Angles Flight Again back to Bosch. And again a superb written story about police brutality and civil rights lawyers in the wake of the Rodney King trial. Shows the (very) ugly face of the police and never make any attempts to apologize for it or sugar-coat it. Essential.
Void Moon . Out of series. First Connelly novel with a female lead. Casey Black is a master thief in Las Vegas by gets her work cut out for her when she steals from the wrong persons. Classic setup, superb execution by the author.
A Darkness More Than Night . This time Harry Bosch is the suspect. Great read although yes figure out who the real killer is almost at the beginning which is very rare for Connelly?s novels. Can be skipped.
Chasing the Dime Stupid out-of-series story about a computer scientist that tries to find out what happed to a call girl which phone number is mistakenly switched out with his. Avoid.
City of Bones . Harry has to backtrack a crime committed decades ago when a skeleton of a by is uncovered in the hills overlooking Hollywood. Essential read.
Lost Light To date the best Harry Bosch novel. The setting, the dialogue and the inner struggles of Bosch is just so finely tuned in this novel that even if you don?t like crime novels you?ll appreciate this one. Essential.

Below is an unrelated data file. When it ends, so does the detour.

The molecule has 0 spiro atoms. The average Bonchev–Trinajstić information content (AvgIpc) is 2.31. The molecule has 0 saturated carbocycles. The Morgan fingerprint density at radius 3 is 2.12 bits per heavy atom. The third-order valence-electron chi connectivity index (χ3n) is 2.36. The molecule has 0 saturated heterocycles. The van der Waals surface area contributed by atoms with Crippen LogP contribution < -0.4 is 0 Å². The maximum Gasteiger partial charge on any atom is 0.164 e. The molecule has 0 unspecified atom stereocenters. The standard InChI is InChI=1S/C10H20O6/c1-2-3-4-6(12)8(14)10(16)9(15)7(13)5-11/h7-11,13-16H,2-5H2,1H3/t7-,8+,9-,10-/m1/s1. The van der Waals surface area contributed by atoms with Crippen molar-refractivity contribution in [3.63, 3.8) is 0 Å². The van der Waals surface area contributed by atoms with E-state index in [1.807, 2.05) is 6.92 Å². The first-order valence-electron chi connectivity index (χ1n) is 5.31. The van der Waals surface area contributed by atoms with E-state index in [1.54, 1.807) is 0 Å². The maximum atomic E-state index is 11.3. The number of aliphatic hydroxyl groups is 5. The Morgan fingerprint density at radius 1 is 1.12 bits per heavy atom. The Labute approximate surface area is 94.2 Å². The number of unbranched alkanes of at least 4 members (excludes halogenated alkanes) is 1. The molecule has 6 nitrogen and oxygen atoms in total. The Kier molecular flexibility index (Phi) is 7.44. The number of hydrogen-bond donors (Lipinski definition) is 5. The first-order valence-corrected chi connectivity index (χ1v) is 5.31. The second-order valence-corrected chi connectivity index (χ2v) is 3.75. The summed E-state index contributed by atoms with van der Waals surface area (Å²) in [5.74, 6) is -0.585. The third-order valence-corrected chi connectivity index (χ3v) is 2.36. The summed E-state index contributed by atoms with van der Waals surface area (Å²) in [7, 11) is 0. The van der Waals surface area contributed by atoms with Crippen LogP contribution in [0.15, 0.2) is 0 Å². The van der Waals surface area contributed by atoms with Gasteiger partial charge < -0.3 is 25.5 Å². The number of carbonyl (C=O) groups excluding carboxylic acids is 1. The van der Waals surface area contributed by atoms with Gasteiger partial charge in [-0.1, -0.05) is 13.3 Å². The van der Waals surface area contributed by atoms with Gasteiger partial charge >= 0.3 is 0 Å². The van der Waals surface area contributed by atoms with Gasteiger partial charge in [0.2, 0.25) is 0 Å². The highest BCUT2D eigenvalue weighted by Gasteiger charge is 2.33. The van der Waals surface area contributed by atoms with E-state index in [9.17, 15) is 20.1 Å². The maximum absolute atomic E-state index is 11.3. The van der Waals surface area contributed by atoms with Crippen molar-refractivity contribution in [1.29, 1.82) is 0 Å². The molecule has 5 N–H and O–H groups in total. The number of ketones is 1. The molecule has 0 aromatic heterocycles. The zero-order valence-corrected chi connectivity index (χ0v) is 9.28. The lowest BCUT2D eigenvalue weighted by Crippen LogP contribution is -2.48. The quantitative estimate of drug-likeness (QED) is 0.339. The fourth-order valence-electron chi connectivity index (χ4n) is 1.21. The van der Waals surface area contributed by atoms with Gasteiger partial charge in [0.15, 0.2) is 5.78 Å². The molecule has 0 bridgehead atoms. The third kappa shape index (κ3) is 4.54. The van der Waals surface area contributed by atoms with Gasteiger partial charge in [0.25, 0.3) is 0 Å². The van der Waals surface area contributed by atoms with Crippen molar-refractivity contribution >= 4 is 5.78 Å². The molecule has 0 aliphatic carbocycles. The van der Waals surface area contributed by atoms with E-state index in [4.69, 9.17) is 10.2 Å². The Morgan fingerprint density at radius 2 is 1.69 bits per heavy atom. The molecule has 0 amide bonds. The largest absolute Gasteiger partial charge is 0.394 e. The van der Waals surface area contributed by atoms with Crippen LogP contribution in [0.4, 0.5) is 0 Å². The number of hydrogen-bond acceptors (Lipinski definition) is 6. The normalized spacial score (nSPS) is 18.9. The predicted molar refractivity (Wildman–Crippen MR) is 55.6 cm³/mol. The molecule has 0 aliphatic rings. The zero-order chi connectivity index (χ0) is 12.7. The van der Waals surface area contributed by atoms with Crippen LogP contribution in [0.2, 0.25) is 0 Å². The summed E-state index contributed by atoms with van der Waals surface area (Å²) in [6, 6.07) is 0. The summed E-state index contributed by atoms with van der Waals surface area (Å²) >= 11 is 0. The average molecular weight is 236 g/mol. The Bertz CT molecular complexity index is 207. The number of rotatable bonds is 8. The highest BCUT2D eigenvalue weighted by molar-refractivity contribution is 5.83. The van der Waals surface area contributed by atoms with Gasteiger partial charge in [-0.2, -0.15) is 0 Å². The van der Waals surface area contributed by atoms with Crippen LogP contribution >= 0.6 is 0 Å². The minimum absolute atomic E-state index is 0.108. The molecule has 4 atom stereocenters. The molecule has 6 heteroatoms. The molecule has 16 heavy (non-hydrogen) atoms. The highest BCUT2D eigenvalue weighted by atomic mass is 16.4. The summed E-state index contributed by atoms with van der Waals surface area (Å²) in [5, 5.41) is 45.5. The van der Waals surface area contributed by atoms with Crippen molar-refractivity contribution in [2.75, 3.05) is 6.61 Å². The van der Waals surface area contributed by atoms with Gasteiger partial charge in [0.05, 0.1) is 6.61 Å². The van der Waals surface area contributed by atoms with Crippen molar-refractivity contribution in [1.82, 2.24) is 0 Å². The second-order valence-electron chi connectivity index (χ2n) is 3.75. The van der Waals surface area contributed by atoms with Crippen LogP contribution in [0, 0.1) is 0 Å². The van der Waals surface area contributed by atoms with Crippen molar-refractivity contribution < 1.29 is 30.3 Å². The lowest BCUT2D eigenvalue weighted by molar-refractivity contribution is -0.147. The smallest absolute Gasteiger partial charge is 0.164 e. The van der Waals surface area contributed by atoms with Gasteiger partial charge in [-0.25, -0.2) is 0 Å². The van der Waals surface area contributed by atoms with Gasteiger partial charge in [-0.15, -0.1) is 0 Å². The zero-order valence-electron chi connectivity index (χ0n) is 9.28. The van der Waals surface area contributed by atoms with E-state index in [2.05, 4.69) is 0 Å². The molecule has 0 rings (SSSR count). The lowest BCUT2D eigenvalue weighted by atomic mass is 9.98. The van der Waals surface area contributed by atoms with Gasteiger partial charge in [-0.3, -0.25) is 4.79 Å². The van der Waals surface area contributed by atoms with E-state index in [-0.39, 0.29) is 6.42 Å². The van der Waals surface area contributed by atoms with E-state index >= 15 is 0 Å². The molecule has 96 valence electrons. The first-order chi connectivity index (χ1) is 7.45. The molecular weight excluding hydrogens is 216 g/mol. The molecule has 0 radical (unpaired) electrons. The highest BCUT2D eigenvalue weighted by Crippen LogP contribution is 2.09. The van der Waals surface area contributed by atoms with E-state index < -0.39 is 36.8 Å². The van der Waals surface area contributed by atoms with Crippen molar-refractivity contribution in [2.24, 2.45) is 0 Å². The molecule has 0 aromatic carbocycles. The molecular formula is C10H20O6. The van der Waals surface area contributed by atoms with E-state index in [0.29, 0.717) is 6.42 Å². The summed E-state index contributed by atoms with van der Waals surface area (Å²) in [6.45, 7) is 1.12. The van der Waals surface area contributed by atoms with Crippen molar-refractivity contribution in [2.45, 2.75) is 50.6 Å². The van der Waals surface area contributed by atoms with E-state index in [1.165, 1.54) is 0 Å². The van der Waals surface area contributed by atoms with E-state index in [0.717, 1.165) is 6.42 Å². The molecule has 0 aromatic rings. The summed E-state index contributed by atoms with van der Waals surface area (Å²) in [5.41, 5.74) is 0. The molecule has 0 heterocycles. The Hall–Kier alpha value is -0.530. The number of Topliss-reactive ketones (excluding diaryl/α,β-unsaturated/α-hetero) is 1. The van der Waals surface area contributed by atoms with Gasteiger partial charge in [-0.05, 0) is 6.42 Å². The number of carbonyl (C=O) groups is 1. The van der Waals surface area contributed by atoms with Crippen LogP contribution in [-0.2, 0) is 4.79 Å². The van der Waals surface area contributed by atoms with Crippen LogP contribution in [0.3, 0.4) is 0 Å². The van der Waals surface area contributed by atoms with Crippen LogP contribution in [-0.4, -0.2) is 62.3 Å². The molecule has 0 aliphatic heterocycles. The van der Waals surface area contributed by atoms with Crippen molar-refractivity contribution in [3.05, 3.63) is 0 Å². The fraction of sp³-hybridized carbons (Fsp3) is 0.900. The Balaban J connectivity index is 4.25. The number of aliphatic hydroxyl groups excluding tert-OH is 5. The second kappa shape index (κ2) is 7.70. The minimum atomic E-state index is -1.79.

The Narrows . The direct sequel to Blood Work but this time with Harry Bosch in the lead role. A little far fetch from the get go and never really gets around to answering all the questions is poses. Can easily be skipped.
The Closers . Harry joins the special Open-Unresolved Unit aka The Closers to try and solve some of the old files that has for various reasons been collecting dust in the LA Police department. Great read.
The Lincoln Lawyer Out-of series first person story about a defense lawyer with a seemingly slam-dunk case turned absolute nightmare.
Echo Park . Harry Bosch is back and gets tangled into a confession of a captured serial killer that claims to be the assailant in one of Harry?s old cases. But not everything is as it seems.
Superb business book about the long tail of business. The Long Tail: How Endless Choice Is Creating Unlimited Demand is funny, well written and highly informative. I would recommend it to anyone wanting to start up their own business or just trying to revamp their existing one. It really gives you a lot to think about on what and where is your market and who and where are your customers.